The Grandfathers

What would it be like for young people if national conscription were still part of growing up; to receive the letter giving you time and place to report for 547 days of duty and have your life transformed overnight; to leave the privacy of your bedroom for the shared dormitory; to say goodbye to your parents, siblings, friends and loved ones knowing that you might never see them again. Then, when it's all over, to return hope and pick up your life as though nothing had happened. But can they ever be the same again?

Filled with physicality and emotional intensity

The Grandfathers, from Reconnect Regal Theatre, is the company’s debut production and they have made an impressive start, having just gained a ‘Bright Spark’ Award from Scottish Arts Club that recognises ‘the brightest new talents on the Scottish Theatre scene’. And there’s no shortage of them. A cast of nine just about fits onto the stage; scene set with a unit of soldiers engaging in gunfire with an enemy, sheltered by piles of protective sandbags. The physical battle ends and the Last Post sounds, but it’s followed by stories of personal conflicts and inner strifes combined with the physical demands of army life, the morning muster for training, and the ever-present voice of the sergeant shouting orders.

Each of the eight conscripts contributes a story, a perspective or reflection on life in the army and its impact. The norms of battle are illustrated in contrast to the emotional stress it causes for an individual who cannot bring himself to stick a bayonet into even a dummy soldier, let alone a real-life enemy soldier. A young man’s compassion for an injured bird is ridiculed by the more hardened, who see the creature as an intruder they must be rid of. “We can only look after our own, and he is not one of us.” The bird as metaphor resonates at many levels. Panics attacks, the thought of blood and guts, of being captured and ways of dying haunt the novices. And for what? As one point outs, Roman soldiers often received considerable rewards, but for them there will be nothing. Then, to bring everthing into persepctive, there is the letter to write which, if ever delivered, will mean the worst has happened.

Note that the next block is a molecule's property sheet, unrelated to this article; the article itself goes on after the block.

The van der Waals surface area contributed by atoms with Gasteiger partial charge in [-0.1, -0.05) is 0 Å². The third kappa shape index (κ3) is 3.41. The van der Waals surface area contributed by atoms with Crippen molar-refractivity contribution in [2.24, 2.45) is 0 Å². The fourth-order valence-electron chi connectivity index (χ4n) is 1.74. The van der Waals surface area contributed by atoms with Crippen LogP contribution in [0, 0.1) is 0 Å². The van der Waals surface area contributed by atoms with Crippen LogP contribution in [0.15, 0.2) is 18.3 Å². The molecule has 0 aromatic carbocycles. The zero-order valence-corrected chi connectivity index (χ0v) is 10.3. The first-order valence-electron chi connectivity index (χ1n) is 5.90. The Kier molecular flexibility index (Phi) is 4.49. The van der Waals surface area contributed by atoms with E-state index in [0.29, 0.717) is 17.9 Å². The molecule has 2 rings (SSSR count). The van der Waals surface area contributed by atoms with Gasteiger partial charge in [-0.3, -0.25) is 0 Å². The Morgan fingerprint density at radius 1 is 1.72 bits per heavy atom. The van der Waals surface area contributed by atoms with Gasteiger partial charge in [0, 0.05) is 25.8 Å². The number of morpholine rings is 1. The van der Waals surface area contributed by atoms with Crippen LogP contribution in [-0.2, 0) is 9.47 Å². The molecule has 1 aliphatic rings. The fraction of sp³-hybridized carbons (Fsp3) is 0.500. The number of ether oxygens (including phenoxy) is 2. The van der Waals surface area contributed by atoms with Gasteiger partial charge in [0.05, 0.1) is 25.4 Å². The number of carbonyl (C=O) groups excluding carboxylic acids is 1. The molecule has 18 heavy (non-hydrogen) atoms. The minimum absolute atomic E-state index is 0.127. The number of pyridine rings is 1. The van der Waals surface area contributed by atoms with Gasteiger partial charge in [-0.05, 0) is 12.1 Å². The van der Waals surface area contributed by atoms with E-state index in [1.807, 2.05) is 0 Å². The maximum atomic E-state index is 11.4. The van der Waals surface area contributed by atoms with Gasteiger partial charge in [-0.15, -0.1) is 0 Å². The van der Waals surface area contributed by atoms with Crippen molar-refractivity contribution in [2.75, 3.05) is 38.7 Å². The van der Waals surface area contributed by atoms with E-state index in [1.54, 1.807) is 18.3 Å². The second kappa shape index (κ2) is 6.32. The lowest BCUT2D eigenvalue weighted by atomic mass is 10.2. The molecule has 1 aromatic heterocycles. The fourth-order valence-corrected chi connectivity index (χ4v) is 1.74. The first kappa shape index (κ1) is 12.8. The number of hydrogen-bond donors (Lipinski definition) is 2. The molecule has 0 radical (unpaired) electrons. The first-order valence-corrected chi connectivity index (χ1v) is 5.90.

The ensemble cast of Jack Bishop, Lewis Carlyon, Joseph Coyle, Euan Ferguson, Stuart Fraser, Kieran Lee-Hamilton, David Lister, Colin McGowan and Reece McInroy, give performances filled with physicality and emotional intensity in this play by Rory Mullarkey, tightly directed by Pete Sneddon and Sam Stuart Fraser.

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The Blurb

The Grandfathers explores the idea of national conscription if it was still legal as we live now. We see eight young men join up to fight for their country – not through want but through force. The piece examines the different effects this has on the individual young men and how devastating national conscription can be. We follow Kol, Val, Kost, Stas, Dim, Lev, Sash and Zhen through their preparation for the front line and deployment. 'Your country called you up, and you came!'

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